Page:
UK Court of Appeal Limits Liability for Independent Contractors

HEALTH & SAFETY Live Concert Industry Payling v Naylor t/a Mainstream In a welcome judgement, the Court of Appeal have limited the liability of venue owners, promoters and nightclub’s to ensure that their contractors have public liability insurance. In Payling v Naylor (Times Law Reports, 2 June 2004) the Court held that whilst there was a duty on a club owner to take reasonable steps to ensure that any contractor engaged security services was competent, there was no free-standing duty, except in exceptional circumstances th ensure that the contractor had public liability insurance. In the earlier decision of Bottomley v Secretary & Members of Todmorden Cricket Club (Law Updates November 2003) the court had held that there was a duty on a venue owner who allowed dangerous practices on his land (pyrotechnics) to ensure that a subcontractor was had public liability insurance. The Court of Appeal in this case could understand that the lack of public liability insurance might be a relevant factor in assessing the competence of a contractor; However and overturning a judgement by Judge Murphy QC, the Court felt that as the security firm were licensed, accredited and approved under a scheme operated by the local authority and the police. The…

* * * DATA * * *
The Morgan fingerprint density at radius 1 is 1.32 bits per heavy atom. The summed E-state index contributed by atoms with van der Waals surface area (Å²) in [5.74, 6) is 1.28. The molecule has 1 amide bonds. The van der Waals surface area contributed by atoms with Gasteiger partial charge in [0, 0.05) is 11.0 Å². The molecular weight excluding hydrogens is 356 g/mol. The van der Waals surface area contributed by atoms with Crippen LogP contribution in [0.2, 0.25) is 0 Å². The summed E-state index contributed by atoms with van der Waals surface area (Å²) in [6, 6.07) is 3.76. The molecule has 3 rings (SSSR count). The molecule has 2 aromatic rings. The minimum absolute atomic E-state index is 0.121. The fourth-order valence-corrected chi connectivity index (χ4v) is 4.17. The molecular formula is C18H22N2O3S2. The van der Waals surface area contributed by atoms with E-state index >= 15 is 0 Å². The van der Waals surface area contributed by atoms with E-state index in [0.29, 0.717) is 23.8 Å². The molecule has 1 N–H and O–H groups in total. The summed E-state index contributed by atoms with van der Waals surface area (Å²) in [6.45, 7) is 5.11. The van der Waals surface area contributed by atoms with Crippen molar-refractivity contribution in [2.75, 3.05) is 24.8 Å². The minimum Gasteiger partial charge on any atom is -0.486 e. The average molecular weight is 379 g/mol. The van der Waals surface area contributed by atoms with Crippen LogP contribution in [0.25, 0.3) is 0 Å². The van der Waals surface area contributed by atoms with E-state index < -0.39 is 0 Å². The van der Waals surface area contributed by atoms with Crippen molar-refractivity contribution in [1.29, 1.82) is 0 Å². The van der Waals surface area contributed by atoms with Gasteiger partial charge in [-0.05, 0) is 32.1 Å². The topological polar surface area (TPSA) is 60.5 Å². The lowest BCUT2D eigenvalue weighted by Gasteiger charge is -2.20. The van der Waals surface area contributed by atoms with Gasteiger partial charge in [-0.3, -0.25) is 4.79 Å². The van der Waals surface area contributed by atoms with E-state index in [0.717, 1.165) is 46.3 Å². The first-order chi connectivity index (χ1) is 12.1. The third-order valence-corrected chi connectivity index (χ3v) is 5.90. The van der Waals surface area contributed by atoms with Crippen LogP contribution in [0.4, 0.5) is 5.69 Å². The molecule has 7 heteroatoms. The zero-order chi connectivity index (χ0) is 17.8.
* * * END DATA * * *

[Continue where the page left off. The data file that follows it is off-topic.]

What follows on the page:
Sony Staff Spared Anti Social Behaviour Orders

HEALTH & SAFETY Record Labels, Live Music Industry Camden Council in London is taking on music industry bosses over flyposting and the Council are aiming to bring Anti Social Behaviour Orders (ASBO) against music industry bosses, claiming they have received more than a thousand complaints about the posters which are placed across the borough. Camden is one of the main focus points for alternative music in London, and is famous for its live music venues like The Barfly, Electric Ballroom and Underworld. The Council has targeted two of the majors, Sony and BMG. Sony Music chiefs have escaped Anti Social Behaviour Orders (ASBO) after promising not to commission any more illegal fly posting and the actions against Catherine Davies and Jo Headland have been withdrawn at Highbury Corner Magistrates’ Court. However, BMG executives have not responded and now face the likelihood of court action and penalties if found guilty. The executives will be facing summons on the basis that flyposting has been defined as causing “harassment, alarm or distress” and so can be actioned under the Public Order Act 1986. Both Sony and BMG denied being involved in illegal flyposting. The sanctions ultimately extend to the possibility of a five-year prison sentences. Camden…